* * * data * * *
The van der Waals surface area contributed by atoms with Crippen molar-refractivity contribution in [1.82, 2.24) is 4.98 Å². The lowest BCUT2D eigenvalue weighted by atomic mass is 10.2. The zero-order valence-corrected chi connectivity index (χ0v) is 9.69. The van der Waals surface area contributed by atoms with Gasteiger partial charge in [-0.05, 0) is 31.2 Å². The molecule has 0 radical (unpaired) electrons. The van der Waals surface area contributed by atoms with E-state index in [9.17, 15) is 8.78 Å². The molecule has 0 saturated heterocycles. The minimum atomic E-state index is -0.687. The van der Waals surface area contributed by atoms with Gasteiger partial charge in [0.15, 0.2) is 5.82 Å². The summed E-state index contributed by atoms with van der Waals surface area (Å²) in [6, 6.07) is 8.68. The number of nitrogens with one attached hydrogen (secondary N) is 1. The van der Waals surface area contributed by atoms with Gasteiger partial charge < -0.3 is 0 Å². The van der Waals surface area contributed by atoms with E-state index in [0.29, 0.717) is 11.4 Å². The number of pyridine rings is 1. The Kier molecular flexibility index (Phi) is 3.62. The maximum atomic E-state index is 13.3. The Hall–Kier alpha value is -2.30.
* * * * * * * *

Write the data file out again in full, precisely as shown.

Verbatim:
The van der Waals surface area contributed by atoms with Crippen molar-refractivity contribution in [1.82, 2.24) is 4.98 Å². The lowest BCUT2D eigenvalue weighted by atomic mass is 10.2. The zero-order valence-corrected chi connectivity index (χ0v) is 9.69. The van der Waals surface area contributed by atoms with Gasteiger partial charge in [-0.05, 0) is 31.2 Å². The molecule has 0 radical (unpaired) electrons. The van der Waals surface area contributed by atoms with E-state index in [9.17, 15) is 8.78 Å². The molecule has 0 saturated heterocycles. The minimum atomic E-state index is -0.687. The van der Waals surface area contributed by atoms with Gasteiger partial charge in [0.15, 0.2) is 5.82 Å². The summed E-state index contributed by atoms with van der Waals surface area (Å²) in [6, 6.07) is 8.68. The number of nitrogens with one attached hydrogen (secondary N) is 1. The van der Waals surface area contributed by atoms with Gasteiger partial charge < -0.3 is 0 Å². The van der Waals surface area contributed by atoms with E-state index in [0.29, 0.717) is 11.4 Å². The number of pyridine rings is 1. The Kier molecular flexibility index (Phi) is 3.62. The maximum atomic E-state index is 13.3. The Hall–Kier alpha value is -2.30.